Important new evidence links one of America’s favorite drugs with an increased risk of one of America’s most tragic diseases: Alzheimer’s and other forms of dementia.
Benzodiazepines act on the central nervous system to cause drowsiness, relax muscles and reduce anxiety. They’re routinely prescribed to:
- Treat several different types of anxiety disorders and insomnia
- Ease symptoms of alcohol withdrawal
- Control seizures
- Induce amnesia before uncomfortable procedures
- Calm pre-surgery patients pre-anesthesia
Xanax, Prozac, Ativan, Restoril, Klonopin and Valium are among the better-known benzodiapezines.
Is the treatment causing the disease?
Many have questioned benzodiazepine’s’ safety and efficacy.
And a new study seems to bring us closer to identifying a causal relationship between various levels of benzodiapezine use and symptoms of Alzheimer’s.
- People who had taken a benzodiazepine for three months or less had about the same dementia risk as those who had never taken one.
- Taking the drug for three to six months raised the risk of developing Alzheimer’s by 32%, and taking it for more than six months boosted the risk by 84%.
Drilling deeper, those taking a long-acting benzodiazepine were at greater risk than those on a short-acting formulation.
Seems like pretty convincing data, yes? But “convincing” isn’t necessarily “conclusive.”
A counter-factor is that benzodiapezines relieve so many symptoms that people suffer, especially with increasing age: insomnia, interrupted sleep, and anxiety, for example. It could be that taking benzodiapezines is a signal that early symptoms of Alzheimer’s or dementia are already in place, i.e., the drug is prescribed as a reaction to early symptoms, not a cause of them.
More research is needed. It would be tragic to learn that the supposed cure was part of the cause…but good new knowledge is always the best cure.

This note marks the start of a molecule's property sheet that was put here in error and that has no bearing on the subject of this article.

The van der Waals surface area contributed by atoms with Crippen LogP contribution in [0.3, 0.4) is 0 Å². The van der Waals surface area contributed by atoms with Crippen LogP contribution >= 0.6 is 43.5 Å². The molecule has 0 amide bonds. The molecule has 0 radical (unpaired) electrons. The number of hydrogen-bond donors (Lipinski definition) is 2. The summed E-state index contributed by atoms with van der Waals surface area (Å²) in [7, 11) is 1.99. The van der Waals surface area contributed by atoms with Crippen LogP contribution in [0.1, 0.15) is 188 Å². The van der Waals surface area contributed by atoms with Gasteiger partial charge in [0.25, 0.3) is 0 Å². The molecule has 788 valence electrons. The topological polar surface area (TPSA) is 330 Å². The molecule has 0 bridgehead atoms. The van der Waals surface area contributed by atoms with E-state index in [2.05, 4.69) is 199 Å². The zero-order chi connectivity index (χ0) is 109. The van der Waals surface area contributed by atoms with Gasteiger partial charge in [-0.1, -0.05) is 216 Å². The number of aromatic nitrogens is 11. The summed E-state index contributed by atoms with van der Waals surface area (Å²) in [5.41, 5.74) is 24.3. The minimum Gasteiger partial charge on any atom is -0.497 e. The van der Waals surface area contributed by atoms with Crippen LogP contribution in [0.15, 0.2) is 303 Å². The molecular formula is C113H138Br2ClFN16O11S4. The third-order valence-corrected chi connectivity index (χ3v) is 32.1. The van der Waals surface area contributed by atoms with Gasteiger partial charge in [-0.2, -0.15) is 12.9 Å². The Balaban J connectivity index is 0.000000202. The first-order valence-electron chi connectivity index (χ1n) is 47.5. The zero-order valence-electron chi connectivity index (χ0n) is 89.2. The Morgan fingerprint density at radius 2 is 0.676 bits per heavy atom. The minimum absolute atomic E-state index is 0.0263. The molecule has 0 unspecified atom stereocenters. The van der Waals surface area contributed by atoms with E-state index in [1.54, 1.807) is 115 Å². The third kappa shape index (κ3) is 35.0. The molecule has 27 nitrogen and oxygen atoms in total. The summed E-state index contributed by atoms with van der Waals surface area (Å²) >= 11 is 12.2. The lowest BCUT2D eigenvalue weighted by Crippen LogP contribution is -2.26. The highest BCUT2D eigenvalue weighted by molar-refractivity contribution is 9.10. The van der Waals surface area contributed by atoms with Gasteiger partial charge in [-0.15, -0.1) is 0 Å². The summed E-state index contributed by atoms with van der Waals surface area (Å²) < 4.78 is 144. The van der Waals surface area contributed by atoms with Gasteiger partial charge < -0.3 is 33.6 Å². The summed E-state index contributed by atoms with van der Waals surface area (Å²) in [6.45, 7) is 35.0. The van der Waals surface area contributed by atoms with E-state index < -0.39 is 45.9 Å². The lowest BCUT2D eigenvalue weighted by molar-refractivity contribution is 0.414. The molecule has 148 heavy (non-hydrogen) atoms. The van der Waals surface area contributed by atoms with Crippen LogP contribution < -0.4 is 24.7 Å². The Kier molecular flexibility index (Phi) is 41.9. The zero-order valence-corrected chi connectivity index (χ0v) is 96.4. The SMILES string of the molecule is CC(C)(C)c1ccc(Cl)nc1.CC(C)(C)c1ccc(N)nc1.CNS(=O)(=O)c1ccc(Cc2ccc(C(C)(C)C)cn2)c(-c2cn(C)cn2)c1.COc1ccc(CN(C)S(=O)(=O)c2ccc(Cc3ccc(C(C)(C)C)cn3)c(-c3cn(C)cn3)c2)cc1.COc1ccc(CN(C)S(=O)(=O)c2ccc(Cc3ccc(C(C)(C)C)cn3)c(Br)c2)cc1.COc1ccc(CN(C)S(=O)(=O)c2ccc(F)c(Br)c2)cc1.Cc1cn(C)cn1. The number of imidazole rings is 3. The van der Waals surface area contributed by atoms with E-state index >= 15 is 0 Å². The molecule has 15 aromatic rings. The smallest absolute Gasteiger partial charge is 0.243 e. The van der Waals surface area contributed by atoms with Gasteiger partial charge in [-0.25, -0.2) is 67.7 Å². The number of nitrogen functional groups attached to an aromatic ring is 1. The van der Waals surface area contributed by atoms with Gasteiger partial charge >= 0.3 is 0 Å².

Other reasons to avoid benzodiazepines
The possible link to increased risk of Alzheimer’s isn’t the only reason to be wary of, and even refuse, benzodiazepines. The drug can cause some nasty, short-term problems many of which could lead to falls and other accidents:
- Drowsiness and dizziness
- Stomach upset
- Blurred vision
- Impaired coordination
- Memory loss
More? Yes, unfortunately:
- Chest pain
- Change in heart rate
- Vision changes
- Yellowing of the eyes or skin
- Odd dreams or nightmares
In 2012, the American Geriatrics Society added benzodiazepines to their list of inappropriate medications for treating insomnia, agitation, or delirium.
I recommend you don’t take them for anything. You don’t have to.
Natural alternatives to benzodiapezines
Anxiety is a built-in response to threats. Mindful meditation is a built-in response to anxiety.
It’s the practice of staying in the moment, without reacting to or judging anything. You simply sit comfortably and concentrate on how each breath feels or how a candle flame moves. Your mind will wander. That’s normal. But when your mind asks “What’s for dinner?” don’t answer or try. Just breathe deep.
Many patients tell me they’re far less anxious, happier, and enjoy life more when they meditate regularly—as I do.
Qi Gong is a Chinese stress reduction and strength building practice that dates back thousands of years. Like meditation, its anxiety-reduction benefits have been verified by clinical studies.
If you’ve seen videos of people in China doing slow, dance-like movements together, that’s Qi Gong: gentle physical movement combined with healthful breathing and meditation techniques.
There are hundreds of differently “choreographed” Qi Gong routines, including many that will reduce your stress level.
Chamomile Tea with Raw Honey has been around for centuries. It’s a classic example of how observant our predecessors were. Brew a cup. Savor it. Even meditate on it. It works.
I also recommend a healthy sniff of fresh lavender blossoms—or a few drops of lavender oil applied to your temples or your collarbone.
And laughter! Research has proved that even faking a laugh gives you a dose of feel-good dopamine. Try it—it’s fun!
There are hundreds of other natural anti-anxiety choices. Find them online. And ask your doctor before starting any of them, just in case there’s an unexpected interaction, which is rare.
Last Updated: August 16, 2018
Originally Published: July 15, 2015